Luna, in turn, might be viewed as a seamless blend of realistic narrative and surrealist psychology. In Belle de jour, one can still deduce that some scenes are dreams and others are not—though the film’s stylistics render this process comparatively irrelevant. But in Luna, Bertolucci extends this ploy even further: no scene is clearly marked as a fantasy or dream, and none is entirely free of the irrational associations and impulse that we customarily link with the world of dreams. With or without the director’s public statements about the film’s conception springing from his own dreams and memories, Luna‘s events are simultaneously the stuff of dreams and the stuff of realistic drama.
[Originally published in Movietone News 66-67, March 1981]
Honeysuckle Roseis apparently so sure of its audience that it isnâ€™t the least concerned about having a good story to tell. The film, of course, is a vehicle for Willie Nelson, but regardless of whether youâ€™re one of this popular singerâ€™s fans, you canâ€™t help feeling that the whole thing was written (if thatâ€™s not too strong a word) during someoneâ€™s lunch hour. Nelson is supposed to be a Willie-like country western singer named Buck Bonham. The role calls for him to sing a lot; the rest of the time he has to try to look like “real people” while the scenario does a quick rehash of Formula A2 (professional entertainerâ€™s love of his job puts strain on his marriage) and Formula B4 (the hero falls in love with his best friendâ€™s something-or-other). Willie canâ€™t act, so the movie lets him sing his way out of these troubles. The wife is played by Dyan Cannon. The best friend is played by Slim Pickens. The something-or-other (best friendâ€™s daughter in this case) is played by Amy Irving. All three do nice enough work, but not so nice that Honeysuckle Rosecan cover up for the deficiencies of its star. Irving does the best acting in the filmâ€”chiefly because her character gets two or three things to feel bad about after having spent half the picture in a Willie-thrall. Pickens gets to dabble in guitar a little (wasnâ€™t he a singing cowboy on the radio before he got into movies?). Cannon bounces around like a Public Service Message for physical fitness. You keep wondering why she doesnâ€™t just punch Willie out and go off and take up with a gymnast or a Dallas Cowboy. But as the neglected but faithful wife she opts instead for New Age assertiveness and pragmatic restraint in the movieâ€™s big emotional scenes.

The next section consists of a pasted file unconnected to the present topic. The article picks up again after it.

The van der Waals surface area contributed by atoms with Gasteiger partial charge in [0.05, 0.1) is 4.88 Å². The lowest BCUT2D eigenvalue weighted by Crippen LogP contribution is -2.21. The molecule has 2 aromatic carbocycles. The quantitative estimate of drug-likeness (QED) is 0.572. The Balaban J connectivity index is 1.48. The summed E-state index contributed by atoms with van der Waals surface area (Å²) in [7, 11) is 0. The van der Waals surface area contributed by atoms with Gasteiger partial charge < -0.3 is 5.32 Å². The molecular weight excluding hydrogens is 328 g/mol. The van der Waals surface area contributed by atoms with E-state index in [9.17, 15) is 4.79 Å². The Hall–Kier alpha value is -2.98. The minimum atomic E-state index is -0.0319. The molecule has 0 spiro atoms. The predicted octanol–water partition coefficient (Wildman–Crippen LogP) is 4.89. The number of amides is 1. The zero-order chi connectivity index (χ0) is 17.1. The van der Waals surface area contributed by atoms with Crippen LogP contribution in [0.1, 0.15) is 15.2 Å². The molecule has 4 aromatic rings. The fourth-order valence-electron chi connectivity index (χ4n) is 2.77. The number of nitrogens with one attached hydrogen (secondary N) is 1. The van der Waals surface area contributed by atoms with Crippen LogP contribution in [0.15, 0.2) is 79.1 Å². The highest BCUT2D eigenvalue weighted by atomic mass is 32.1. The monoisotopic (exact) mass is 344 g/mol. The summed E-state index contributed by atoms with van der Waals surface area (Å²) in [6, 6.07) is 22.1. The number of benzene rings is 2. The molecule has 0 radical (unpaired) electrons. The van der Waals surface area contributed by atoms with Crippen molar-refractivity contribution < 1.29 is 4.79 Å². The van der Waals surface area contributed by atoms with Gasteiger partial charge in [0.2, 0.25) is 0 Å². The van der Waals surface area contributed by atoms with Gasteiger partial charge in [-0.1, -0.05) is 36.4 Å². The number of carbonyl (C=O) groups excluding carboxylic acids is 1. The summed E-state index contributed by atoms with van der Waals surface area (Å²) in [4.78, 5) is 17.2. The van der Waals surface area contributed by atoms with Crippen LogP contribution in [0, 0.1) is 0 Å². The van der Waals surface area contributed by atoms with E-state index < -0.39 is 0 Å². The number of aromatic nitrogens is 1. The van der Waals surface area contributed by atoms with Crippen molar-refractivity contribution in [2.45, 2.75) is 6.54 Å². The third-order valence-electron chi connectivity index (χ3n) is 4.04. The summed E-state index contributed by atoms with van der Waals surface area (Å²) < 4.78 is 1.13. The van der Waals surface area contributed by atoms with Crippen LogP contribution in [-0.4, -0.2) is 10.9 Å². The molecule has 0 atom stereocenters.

[Originally published in Movietone News 66-67, March 1981]
The Black Stallionis more pretty than beautiful, more contrived than inspired. Inreporting on the San Francisco Film Festival last fall, I wrote: â€œThe Black Stallion,directed by Carroll Ballard for Francis Coppola’s Omni Zoetrope, was clearly a success with its â€˜hometownâ€™ audience. Itâ€™s an adaptation of the famous childrenâ€™s story, and it seems designed for annual â€˜prestigeâ€™ showings for the family market. It has its moments of visual beauty, but a little more poetic daring and a little less in the way of safe artiness might have made this one something more than an expertly conceived business proposition.â€ After a second viewing of the film recently, I still find myself feeling that way. The whole thing has an â€œinnocentâ€ charm about it, and there are some stunning shots. Itâ€™s pretty and nice in ways that are merely pretty nice. The story seems better suited to the format of the full-length animated cartoon, and the flashy photography draws heavily on the kinetics of the TV commercial and the imagery of travel ads. There is an obvious element of fantasy to this tale of a boy saved from a shipwreck by a wondrous black stallion which becomes the boyâ€™s constant companion and which said boy rides to victory in a big challenge race against two top thoroughbreds.